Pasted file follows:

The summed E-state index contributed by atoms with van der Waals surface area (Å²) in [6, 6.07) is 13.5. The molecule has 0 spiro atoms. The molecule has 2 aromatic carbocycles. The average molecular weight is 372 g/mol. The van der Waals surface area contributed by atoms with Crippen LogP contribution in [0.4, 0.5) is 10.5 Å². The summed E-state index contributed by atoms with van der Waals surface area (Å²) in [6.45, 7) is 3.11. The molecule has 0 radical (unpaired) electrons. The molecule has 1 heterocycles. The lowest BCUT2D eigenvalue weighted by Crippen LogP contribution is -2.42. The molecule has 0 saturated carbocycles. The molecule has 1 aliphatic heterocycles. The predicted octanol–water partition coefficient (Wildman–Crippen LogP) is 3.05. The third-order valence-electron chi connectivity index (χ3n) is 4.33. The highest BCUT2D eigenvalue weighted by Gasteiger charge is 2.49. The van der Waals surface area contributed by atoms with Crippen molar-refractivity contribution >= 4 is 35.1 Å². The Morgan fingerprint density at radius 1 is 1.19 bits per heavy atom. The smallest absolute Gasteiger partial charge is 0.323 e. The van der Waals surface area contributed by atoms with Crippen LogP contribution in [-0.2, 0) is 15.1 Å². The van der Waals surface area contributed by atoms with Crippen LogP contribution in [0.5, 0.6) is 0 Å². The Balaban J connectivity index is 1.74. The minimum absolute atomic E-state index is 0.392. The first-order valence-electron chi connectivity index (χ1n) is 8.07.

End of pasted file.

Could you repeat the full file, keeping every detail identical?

The summed E-state index contributed by atoms with van der Waals surface area (Å²) in [6, 6.07) is 13.5. The molecule has 0 spiro atoms. The molecule has 2 aromatic carbocycles. The average molecular weight is 372 g/mol. The van der Waals surface area contributed by atoms with Crippen LogP contribution in [0.4, 0.5) is 10.5 Å². The summed E-state index contributed by atoms with van der Waals surface area (Å²) in [6.45, 7) is 3.11. The molecule has 0 radical (unpaired) electrons. The molecule has 1 heterocycles. The lowest BCUT2D eigenvalue weighted by Crippen LogP contribution is -2.42. The molecule has 0 saturated carbocycles. The molecule has 1 aliphatic heterocycles. The predicted octanol–water partition coefficient (Wildman–Crippen LogP) is 3.05. The third-order valence-electron chi connectivity index (χ3n) is 4.33. The highest BCUT2D eigenvalue weighted by Gasteiger charge is 2.49. The van der Waals surface area contributed by atoms with Crippen molar-refractivity contribution >= 4 is 35.1 Å². The Morgan fingerprint density at radius 1 is 1.19 bits per heavy atom. The smallest absolute Gasteiger partial charge is 0.323 e. The van der Waals surface area contributed by atoms with Crippen LogP contribution in [-0.2, 0) is 15.1 Å². The van der Waals surface area contributed by atoms with Crippen LogP contribution in [0.5, 0.6) is 0 Å². The Balaban J connectivity index is 1.74. The minimum absolute atomic E-state index is 0.392. The first-order valence-electron chi connectivity index (χ1n) is 8.07.